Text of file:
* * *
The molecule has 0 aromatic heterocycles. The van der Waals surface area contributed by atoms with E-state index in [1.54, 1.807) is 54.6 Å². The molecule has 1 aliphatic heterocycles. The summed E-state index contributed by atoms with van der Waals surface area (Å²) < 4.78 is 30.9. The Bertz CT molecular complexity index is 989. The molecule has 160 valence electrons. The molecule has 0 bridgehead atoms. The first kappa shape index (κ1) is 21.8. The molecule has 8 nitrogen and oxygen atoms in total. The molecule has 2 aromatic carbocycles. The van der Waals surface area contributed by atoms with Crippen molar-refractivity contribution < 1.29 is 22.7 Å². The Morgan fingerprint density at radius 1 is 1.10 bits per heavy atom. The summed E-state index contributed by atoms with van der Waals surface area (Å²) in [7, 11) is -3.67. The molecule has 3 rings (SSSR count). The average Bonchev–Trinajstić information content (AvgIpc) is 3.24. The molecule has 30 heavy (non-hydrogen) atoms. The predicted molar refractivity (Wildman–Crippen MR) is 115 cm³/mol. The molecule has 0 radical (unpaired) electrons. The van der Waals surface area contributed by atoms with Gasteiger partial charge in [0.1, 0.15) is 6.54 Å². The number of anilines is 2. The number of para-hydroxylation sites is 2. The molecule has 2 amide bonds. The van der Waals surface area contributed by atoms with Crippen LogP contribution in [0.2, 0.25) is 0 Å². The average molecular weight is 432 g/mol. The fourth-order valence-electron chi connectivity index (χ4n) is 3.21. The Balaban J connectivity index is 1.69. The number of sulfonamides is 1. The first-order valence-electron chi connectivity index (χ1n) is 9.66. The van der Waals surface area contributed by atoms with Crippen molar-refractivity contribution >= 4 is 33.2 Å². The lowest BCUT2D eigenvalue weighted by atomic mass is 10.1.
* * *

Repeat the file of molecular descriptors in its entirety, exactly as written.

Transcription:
The molecule has 0 aromatic heterocycles. The van der Waals surface area contributed by atoms with E-state index in [1.54, 1.807) is 54.6 Å². The molecule has 1 aliphatic heterocycles. The summed E-state index contributed by atoms with van der Waals surface area (Å²) < 4.78 is 30.9. The Bertz CT molecular complexity index is 989. The molecule has 160 valence electrons. The molecule has 0 bridgehead atoms. The first kappa shape index (κ1) is 21.8. The molecule has 8 nitrogen and oxygen atoms in total. The molecule has 2 aromatic carbocycles. The van der Waals surface area contributed by atoms with Crippen molar-refractivity contribution < 1.29 is 22.7 Å². The Morgan fingerprint density at radius 1 is 1.10 bits per heavy atom. The summed E-state index contributed by atoms with van der Waals surface area (Å²) in [7, 11) is -3.67. The molecule has 3 rings (SSSR count). The average Bonchev–Trinajstić information content (AvgIpc) is 3.24. The molecule has 30 heavy (non-hydrogen) atoms. The predicted molar refractivity (Wildman–Crippen MR) is 115 cm³/mol. The molecule has 0 radical (unpaired) electrons. The van der Waals surface area contributed by atoms with Gasteiger partial charge in [0.1, 0.15) is 6.54 Å². The number of anilines is 2. The number of para-hydroxylation sites is 2. The molecule has 2 amide bonds. The van der Waals surface area contributed by atoms with Crippen LogP contribution in [0.2, 0.25) is 0 Å². The average molecular weight is 432 g/mol. The fourth-order valence-electron chi connectivity index (χ4n) is 3.21. The Balaban J connectivity index is 1.69. The number of sulfonamides is 1. The first-order valence-electron chi connectivity index (χ1n) is 9.66. The van der Waals surface area contributed by atoms with Crippen molar-refractivity contribution >= 4 is 33.2 Å². The lowest BCUT2D eigenvalue weighted by atomic mass is 10.1.